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Spawning, an organization that launched in September to build tools for artist ownership of their training data, announced yesterday that Stability AI will honor artists’ requests to opt out of the training of Stable Diffusion 3, supposedly beginning in a few weeks. Artists can request their Stable Diffusion opt-outs at haveibeentrained.com.
According to Berlin-based Mat Dryhurst, who founded Spawning in September with his wife, musician Holly Herndon, the organization has been chatting with Stability AI and LAION, a non-profit open source dataset that is part of Stability AI, for months.
“They were immediately responsive,” Dryhurst told VentureBeat. “Both organizations have been transparent about data from the beginning, which I think may be why they get disproportionate scrutiny. We approach this issue as a problem to solve, and they have been supportive and full of ideas.”
Text-to-image AI has raised questions about who owns images
Since DALL-E 2 was released in April, creative industries have been buzzing with questions about AI art image ownership. Back in August, Bradford Newman, who leads the machine learning (ML) and artificial intelligence (AI) practice of global law firm Baker McKenzie, in its Palo Alto office, said the answer to the question “Who owns DALL-E images?” is far from clear. And, he emphasized, legal fallout is inevitable.
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When the open-source Stable Diffusion was released in August, there were even more questions about the model’s training. And just a couple of days ago, a new study (not yet peer-reviewed) was released raising new concerns. It identified cases where image-generating models, including Stable Diffusion, copied from public internet data — including copyrighted images — on which they were trained.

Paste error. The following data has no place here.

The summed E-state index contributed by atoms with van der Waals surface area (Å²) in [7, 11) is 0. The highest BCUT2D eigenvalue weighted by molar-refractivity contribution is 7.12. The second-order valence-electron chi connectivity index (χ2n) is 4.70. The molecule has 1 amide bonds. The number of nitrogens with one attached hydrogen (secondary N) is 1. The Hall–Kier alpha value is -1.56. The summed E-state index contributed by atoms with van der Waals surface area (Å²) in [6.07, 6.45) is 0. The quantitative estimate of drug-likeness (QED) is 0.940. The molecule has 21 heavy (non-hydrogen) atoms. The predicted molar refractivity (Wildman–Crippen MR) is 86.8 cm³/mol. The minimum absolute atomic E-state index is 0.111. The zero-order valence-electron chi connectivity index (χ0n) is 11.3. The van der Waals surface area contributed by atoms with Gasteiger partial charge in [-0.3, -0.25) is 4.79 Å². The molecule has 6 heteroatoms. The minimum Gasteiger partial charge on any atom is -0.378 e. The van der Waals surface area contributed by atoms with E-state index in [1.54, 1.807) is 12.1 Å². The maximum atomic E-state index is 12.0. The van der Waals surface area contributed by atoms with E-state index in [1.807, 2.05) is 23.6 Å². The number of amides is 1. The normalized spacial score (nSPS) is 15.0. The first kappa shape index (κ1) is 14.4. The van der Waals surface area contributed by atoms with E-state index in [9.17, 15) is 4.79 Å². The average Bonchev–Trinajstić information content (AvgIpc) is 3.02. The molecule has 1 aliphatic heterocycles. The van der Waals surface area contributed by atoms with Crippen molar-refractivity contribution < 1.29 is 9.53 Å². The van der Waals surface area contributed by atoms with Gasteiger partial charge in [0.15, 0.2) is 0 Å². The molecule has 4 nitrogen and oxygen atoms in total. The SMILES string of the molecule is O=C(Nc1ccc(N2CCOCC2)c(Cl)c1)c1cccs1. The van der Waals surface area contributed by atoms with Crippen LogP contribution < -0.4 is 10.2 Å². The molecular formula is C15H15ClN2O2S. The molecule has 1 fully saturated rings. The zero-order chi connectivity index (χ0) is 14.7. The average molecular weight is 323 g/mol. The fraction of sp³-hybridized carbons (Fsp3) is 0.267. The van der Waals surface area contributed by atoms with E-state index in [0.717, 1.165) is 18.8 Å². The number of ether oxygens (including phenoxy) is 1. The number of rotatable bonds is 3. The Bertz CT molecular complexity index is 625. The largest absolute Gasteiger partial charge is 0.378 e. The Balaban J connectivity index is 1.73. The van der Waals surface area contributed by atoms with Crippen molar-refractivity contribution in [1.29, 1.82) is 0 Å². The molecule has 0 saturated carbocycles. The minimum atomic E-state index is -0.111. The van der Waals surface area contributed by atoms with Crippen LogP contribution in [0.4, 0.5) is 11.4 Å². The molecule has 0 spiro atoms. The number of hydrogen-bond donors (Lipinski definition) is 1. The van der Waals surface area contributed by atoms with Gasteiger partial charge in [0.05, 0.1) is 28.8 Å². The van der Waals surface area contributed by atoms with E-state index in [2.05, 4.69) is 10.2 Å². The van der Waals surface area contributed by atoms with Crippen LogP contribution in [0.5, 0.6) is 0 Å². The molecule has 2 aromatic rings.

Stable Diffusion art ownership issues
Emad Mostaque, founder and CEO of Stability AI, pointed out on Twitter that Spawning would also be offering opt-in requests — for artists who want their images included in the training data.
“Technically this is tags for LAION and coordinated around that,” he tweeted. “It’s actually quite difficult due to size (eg what if your image is on a news site?) Exploring other mechanisms for attribution etc, welcome constructive input.”
Mostaque also seemed keen to emphasize that Stability AI is not taking this step for Stable Diffusion training because of anticipated legal or ethical reasons. “There is no legal reason for this we believe, but we think different model datasets will be interesting and would like to see output differentials,” he tweeted. “We think over time most folk will opt-in for richer experiences, just as we have seen them use artstation & others.”
Could Stable Diffusion set a precedent for AI art?
But whether or not Mostaque thinks the measures are necessary for Stable Diffusion (or whether other artists think it goes far enough), Dryhurst insists it is a “great opportunity to set a precedent for AI art moving forward.”
It makes sense for people to register their wishes once with Spawning, he explained (the organization has claimed it is an independent organization that does not do anything with the data), so that the information can then be served to various organizations — so artists don’t have to play whack-a-mole.
“It is certainly a chaotic challenge, and we have no false confidence it will be possible to enforce things in a completist way, as technically anyone could scrape the web,” Dryhurst admitted. “We just feel that the majority of interactions are going to be with a few models from large organizations, and don’t see why those organizations wouldn’t honor requests we can provide them. In my opinion, it is doing them a favor so they can focus on the science.”
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